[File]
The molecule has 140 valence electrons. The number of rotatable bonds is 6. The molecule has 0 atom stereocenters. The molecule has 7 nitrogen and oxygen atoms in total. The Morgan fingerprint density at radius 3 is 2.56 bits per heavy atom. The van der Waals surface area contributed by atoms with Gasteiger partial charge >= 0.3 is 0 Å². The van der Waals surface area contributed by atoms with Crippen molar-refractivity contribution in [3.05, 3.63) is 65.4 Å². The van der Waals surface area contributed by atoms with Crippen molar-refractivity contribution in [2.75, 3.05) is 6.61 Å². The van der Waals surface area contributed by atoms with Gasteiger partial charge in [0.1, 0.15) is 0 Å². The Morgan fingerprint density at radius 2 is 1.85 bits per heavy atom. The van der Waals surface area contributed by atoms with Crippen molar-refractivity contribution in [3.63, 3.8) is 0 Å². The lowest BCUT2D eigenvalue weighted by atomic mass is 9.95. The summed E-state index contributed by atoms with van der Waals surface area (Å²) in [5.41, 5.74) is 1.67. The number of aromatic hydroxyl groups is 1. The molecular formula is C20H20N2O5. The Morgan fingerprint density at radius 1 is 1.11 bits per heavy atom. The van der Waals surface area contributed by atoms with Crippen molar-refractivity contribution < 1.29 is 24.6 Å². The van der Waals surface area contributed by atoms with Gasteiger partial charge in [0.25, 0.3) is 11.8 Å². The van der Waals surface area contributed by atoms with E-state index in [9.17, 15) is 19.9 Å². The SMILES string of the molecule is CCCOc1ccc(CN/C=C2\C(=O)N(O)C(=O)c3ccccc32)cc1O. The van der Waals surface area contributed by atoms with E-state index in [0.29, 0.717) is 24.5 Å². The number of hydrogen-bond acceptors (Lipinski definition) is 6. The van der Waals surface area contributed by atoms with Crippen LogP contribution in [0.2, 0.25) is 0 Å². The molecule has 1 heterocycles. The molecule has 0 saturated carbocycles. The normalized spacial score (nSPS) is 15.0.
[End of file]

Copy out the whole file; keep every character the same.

The molecule has 140 valence electrons. The number of rotatable bonds is 6. The molecule has 0 atom stereocenters. The molecule has 7 nitrogen and oxygen atoms in total. The Morgan fingerprint density at radius 3 is 2.56 bits per heavy atom. The van der Waals surface area contributed by atoms with Gasteiger partial charge >= 0.3 is 0 Å². The van der Waals surface area contributed by atoms with Crippen molar-refractivity contribution in [3.05, 3.63) is 65.4 Å². The van der Waals surface area contributed by atoms with Crippen molar-refractivity contribution in [2.75, 3.05) is 6.61 Å². The van der Waals surface area contributed by atoms with Gasteiger partial charge in [0.1, 0.15) is 0 Å². The Morgan fingerprint density at radius 2 is 1.85 bits per heavy atom. The van der Waals surface area contributed by atoms with Crippen molar-refractivity contribution in [3.63, 3.8) is 0 Å². The lowest BCUT2D eigenvalue weighted by atomic mass is 9.95. The summed E-state index contributed by atoms with van der Waals surface area (Å²) in [5.41, 5.74) is 1.67. The number of aromatic hydroxyl groups is 1. The molecular formula is C20H20N2O5. The Morgan fingerprint density at radius 1 is 1.11 bits per heavy atom. The van der Waals surface area contributed by atoms with Crippen molar-refractivity contribution < 1.29 is 24.6 Å². The van der Waals surface area contributed by atoms with Gasteiger partial charge in [0.25, 0.3) is 11.8 Å². The van der Waals surface area contributed by atoms with E-state index in [9.17, 15) is 19.9 Å². The SMILES string of the molecule is CCCOc1ccc(CN/C=C2\C(=O)N(O)C(=O)c3ccccc32)cc1O. The van der Waals surface area contributed by atoms with E-state index in [0.29, 0.717) is 24.5 Å². The number of hydrogen-bond acceptors (Lipinski definition) is 6. The van der Waals surface area contributed by atoms with Crippen LogP contribution in [0.2, 0.25) is 0 Å². The molecule has 1 heterocycles. The molecule has 0 saturated carbocycles. The normalized spacial score (nSPS) is 15.0.